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‘Zero and Ones’ review: Plague and paranoia

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‘Zero and Ones’ review: Plague and paranoia

Enigmatic to a fault, Abel Ferrara’s “Zeros and Ones” unfolds in an ambiguity that is both literal and conceptual. Even its star, Ethan Hawke – speaking to us as himself in two brief scenes that bookends the film – admits that, initially, he didn’t understand Ferrara’s script. . His frankness is convincing, comforting, and exhilarating with a story whose destination seems as vague as the motivations of his characters.

It’s clear that the hurdles of Pandemic filming were catnip for Ferrara, whose panicked camera patrols the deserted night streets of a closed Rome with JJ (Hawk), an elite American soldier on a mysterious undercover mission. This requires the finding of her twin brother, Justin (also Hawke), an imprisoned revolutionary who we see interrogated and tortured repeatedly.

Supervised by shadowy alien agents, JJ crawls from one covert encounter to another, constantly filming his progress. Ruthless, grainy close-ups capture him sipping tea with a mother and child in an empty apartment—perhaps with his brother’s family—and later, with a mullah at a mosque. A terrorist attack on the city may be imminent, but JJ is otherwise associated with a few slimy prostitutes (“they’re both negative,” helps his madam) and a beautiful Russian woman (played by the director’s partner Christina Chiriak). who is forcing her to have sex at gunpoint. By this juncture, the only thing we know for sure is that Ferrara, blessed with her guttersnip spirit, is still bravely, steadfastly herself.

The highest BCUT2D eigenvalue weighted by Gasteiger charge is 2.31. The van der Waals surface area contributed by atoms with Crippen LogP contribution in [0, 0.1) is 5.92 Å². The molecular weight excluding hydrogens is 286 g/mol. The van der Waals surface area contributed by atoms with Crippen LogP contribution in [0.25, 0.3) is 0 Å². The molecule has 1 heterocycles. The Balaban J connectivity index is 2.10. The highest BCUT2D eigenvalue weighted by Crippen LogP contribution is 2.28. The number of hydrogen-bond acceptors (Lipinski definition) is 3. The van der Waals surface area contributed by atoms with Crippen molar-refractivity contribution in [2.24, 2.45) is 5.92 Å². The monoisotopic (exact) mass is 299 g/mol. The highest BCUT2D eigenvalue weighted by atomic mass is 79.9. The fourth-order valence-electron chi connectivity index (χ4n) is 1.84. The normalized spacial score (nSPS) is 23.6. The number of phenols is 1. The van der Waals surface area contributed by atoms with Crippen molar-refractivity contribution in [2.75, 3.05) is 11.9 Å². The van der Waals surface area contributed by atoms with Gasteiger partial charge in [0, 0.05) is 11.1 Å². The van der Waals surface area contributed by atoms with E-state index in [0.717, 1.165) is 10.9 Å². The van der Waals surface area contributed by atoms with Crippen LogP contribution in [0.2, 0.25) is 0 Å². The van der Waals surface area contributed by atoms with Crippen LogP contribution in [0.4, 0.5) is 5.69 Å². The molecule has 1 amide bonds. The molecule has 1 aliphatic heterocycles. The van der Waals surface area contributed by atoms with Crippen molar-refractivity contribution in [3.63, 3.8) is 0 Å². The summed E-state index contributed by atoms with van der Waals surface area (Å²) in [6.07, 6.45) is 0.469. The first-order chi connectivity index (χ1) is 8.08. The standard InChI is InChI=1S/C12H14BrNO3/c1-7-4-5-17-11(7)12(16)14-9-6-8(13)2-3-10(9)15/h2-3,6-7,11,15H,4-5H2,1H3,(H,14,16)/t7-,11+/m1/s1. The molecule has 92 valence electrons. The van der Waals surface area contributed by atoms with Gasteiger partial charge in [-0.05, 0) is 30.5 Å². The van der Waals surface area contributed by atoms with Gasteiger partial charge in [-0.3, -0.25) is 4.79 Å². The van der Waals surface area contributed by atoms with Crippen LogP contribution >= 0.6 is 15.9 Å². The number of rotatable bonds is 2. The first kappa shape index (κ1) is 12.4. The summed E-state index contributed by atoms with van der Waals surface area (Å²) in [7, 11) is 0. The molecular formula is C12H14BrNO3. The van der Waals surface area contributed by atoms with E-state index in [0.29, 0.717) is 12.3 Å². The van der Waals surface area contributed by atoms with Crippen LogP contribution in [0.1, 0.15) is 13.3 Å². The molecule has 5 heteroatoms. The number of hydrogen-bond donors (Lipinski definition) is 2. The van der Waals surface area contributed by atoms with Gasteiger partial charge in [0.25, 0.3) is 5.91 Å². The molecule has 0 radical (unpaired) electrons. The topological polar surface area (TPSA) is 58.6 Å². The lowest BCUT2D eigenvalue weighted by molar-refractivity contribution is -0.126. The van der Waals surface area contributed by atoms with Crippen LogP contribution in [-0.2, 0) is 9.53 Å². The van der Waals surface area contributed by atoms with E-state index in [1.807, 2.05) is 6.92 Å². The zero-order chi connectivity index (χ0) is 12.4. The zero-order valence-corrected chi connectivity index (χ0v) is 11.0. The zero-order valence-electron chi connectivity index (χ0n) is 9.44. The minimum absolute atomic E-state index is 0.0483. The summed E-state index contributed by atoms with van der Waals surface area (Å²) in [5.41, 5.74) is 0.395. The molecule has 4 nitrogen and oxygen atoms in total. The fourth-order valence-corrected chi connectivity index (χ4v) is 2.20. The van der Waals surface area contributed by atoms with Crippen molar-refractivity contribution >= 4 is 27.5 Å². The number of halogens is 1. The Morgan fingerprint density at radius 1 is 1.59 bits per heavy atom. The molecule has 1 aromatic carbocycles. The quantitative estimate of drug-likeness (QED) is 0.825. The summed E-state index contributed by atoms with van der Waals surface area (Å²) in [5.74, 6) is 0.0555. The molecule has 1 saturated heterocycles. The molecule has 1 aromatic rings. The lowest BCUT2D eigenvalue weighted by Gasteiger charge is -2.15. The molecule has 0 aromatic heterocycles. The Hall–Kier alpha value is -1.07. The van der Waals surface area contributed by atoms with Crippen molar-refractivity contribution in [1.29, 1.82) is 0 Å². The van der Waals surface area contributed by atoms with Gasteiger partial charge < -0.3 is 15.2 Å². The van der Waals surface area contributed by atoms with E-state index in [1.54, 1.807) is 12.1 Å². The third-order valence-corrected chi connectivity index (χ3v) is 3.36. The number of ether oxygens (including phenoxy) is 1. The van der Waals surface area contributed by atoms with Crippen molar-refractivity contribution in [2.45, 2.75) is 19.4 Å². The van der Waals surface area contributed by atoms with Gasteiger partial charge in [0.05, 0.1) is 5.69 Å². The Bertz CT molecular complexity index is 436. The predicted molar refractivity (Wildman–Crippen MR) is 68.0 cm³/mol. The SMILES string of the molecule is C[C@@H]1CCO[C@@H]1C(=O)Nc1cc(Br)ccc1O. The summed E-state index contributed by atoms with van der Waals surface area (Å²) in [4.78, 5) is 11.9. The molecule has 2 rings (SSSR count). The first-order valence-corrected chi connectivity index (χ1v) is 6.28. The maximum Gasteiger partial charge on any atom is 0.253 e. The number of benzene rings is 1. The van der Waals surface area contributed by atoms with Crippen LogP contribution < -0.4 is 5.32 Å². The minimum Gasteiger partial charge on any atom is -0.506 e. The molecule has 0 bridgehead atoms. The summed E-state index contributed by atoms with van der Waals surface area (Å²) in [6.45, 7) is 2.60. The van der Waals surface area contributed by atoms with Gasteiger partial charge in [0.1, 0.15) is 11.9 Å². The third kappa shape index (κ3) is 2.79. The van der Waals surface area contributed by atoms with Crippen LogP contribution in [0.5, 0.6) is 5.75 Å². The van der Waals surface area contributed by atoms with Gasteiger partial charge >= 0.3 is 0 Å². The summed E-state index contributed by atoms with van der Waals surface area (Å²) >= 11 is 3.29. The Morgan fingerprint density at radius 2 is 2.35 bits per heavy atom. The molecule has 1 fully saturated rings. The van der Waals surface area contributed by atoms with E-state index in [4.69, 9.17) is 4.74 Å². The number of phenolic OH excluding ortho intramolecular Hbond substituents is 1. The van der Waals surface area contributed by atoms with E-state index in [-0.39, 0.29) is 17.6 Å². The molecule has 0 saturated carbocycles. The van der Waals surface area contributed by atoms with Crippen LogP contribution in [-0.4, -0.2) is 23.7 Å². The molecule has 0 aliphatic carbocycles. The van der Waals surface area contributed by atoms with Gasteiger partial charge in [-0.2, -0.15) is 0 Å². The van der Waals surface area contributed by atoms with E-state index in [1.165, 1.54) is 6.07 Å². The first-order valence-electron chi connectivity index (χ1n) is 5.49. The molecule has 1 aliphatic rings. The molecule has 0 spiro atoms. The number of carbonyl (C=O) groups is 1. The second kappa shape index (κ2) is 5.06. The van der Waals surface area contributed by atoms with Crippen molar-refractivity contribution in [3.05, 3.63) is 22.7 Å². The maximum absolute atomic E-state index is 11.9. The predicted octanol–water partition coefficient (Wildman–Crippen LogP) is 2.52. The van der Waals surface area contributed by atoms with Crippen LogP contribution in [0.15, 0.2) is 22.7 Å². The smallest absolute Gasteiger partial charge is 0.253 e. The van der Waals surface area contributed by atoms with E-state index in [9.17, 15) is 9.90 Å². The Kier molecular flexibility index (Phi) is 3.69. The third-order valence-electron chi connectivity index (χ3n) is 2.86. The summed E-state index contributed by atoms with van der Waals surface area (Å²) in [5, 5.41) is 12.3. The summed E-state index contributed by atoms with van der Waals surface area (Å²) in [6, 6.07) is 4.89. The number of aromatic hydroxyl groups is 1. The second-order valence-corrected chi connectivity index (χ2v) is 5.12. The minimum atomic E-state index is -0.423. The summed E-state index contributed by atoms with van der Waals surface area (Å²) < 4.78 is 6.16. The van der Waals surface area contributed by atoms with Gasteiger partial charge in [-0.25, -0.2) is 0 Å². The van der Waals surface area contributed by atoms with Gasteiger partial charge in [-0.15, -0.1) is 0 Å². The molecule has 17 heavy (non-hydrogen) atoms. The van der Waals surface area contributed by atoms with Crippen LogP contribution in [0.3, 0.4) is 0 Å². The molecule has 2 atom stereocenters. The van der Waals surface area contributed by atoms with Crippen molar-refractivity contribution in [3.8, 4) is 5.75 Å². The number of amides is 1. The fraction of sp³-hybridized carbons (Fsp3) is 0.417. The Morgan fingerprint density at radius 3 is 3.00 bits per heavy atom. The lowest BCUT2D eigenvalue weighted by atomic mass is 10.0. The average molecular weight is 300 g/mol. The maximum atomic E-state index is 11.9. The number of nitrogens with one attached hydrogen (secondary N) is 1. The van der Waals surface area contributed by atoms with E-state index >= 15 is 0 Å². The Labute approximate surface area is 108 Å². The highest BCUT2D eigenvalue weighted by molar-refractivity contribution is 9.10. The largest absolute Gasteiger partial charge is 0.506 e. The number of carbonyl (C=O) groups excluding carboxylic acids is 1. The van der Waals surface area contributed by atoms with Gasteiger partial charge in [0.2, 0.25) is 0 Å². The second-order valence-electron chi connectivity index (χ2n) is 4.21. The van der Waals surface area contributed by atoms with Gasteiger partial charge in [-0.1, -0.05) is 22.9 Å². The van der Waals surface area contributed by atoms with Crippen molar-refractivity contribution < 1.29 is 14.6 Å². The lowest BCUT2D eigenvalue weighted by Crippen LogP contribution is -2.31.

Firmly shouldering this combative, barely penetrating narrative, Hawk easily separates JJ’s unmistakable intensity from his brother’s delusions (whose messianic ranting as John Brown in last year’s Showtime drama “The Good Lord Bird”). Hawke’s startling performance in the . that which has been abandoned by God and compassion alike.

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With its stinging, apocalyptic aesthetic and persistent paranoia, this spooky political thriller is all about one mood: conspiratorial, sinister, volatile. Here, the stuff of pandemic life becomes even more ominous: a cleaning team on the subway recounts the plague thriller-like “Contagion” (2011), and a suddenly-branded thermometer on JJ’s forehead plays like a gunshot. . How do we tell the good guys from the bad when everyone is wearing a mask?

Absolutely shocking, yet nothing short of intriguing, “Zero and Ones” lives on in mind. Even though you think you’ve erased it, Its cold twigs keep sticking.

zeros and ones
Rated R for seduction and torture. Walking Time: 1 hour 25 minutes. Available to rent or buy in theaters and on Amazon, Google Play and other streaming platforms and pay TV operators.

#review #Plague #paranoia

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